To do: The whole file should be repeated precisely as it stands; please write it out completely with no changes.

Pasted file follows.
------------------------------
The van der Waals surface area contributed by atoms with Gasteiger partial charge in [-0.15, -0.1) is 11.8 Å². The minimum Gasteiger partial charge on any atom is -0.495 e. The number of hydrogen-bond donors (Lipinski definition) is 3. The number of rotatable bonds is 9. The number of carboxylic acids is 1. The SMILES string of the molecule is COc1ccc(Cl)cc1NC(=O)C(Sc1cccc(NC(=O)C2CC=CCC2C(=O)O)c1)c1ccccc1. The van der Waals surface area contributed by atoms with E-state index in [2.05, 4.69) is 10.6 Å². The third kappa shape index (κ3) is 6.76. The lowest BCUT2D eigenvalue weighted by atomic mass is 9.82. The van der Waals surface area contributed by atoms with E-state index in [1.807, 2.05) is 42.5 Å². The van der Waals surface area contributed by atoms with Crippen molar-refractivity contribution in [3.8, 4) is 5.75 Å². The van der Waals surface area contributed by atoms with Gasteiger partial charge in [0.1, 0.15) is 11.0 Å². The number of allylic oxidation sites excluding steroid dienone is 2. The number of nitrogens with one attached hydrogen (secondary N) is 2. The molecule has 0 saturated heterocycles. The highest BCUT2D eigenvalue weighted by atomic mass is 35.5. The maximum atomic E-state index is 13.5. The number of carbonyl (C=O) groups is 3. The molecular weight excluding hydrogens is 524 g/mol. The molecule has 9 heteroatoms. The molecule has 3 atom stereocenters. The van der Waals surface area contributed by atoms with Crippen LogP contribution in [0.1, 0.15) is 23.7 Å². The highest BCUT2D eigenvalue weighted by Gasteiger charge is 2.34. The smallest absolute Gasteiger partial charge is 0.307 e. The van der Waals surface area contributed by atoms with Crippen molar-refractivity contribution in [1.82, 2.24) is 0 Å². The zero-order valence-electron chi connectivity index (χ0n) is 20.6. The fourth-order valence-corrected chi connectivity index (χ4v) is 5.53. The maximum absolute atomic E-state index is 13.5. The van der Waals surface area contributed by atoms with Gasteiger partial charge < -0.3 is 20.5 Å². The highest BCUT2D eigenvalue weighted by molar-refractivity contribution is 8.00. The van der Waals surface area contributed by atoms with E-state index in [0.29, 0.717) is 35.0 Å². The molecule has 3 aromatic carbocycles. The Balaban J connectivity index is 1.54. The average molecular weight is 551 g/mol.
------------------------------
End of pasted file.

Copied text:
The van der Waals surface area contributed by atoms with Gasteiger partial charge in [-0.15, -0.1) is 11.8 Å². The minimum Gasteiger partial charge on any atom is -0.495 e. The number of hydrogen-bond donors (Lipinski definition) is 3. The number of rotatable bonds is 9. The number of carboxylic acids is 1. The SMILES string of the molecule is COc1ccc(Cl)cc1NC(=O)C(Sc1cccc(NC(=O)C2CC=CCC2C(=O)O)c1)c1ccccc1. The van der Waals surface area contributed by atoms with E-state index in [2.05, 4.69) is 10.6 Å². The third kappa shape index (κ3) is 6.76. The lowest BCUT2D eigenvalue weighted by atomic mass is 9.82. The van der Waals surface area contributed by atoms with E-state index in [1.807, 2.05) is 42.5 Å². The van der Waals surface area contributed by atoms with Crippen molar-refractivity contribution in [3.8, 4) is 5.75 Å². The van der Waals surface area contributed by atoms with Gasteiger partial charge in [0.1, 0.15) is 11.0 Å². The number of allylic oxidation sites excluding steroid dienone is 2. The number of nitrogens with one attached hydrogen (secondary N) is 2. The molecule has 0 saturated heterocycles. The highest BCUT2D eigenvalue weighted by atomic mass is 35.5. The maximum atomic E-state index is 13.5. The number of carbonyl (C=O) groups is 3. The molecular weight excluding hydrogens is 524 g/mol. The molecule has 9 heteroatoms. The molecule has 3 atom stereocenters. The van der Waals surface area contributed by atoms with Crippen LogP contribution in [0.1, 0.15) is 23.7 Å². The highest BCUT2D eigenvalue weighted by Gasteiger charge is 2.34. The smallest absolute Gasteiger partial charge is 0.307 e. The van der Waals surface area contributed by atoms with Crippen molar-refractivity contribution in [1.82, 2.24) is 0 Å². The zero-order valence-electron chi connectivity index (χ0n) is 20.6. The fourth-order valence-corrected chi connectivity index (χ4v) is 5.53. The maximum absolute atomic E-state index is 13.5. The van der Waals surface area contributed by atoms with Gasteiger partial charge < -0.3 is 20.5 Å². The highest BCUT2D eigenvalue weighted by molar-refractivity contribution is 8.00. The van der Waals surface area contributed by atoms with E-state index in [0.29, 0.717) is 35.0 Å². The molecule has 3 aromatic carbocycles. The Balaban J connectivity index is 1.54. The average molecular weight is 551 g/mol.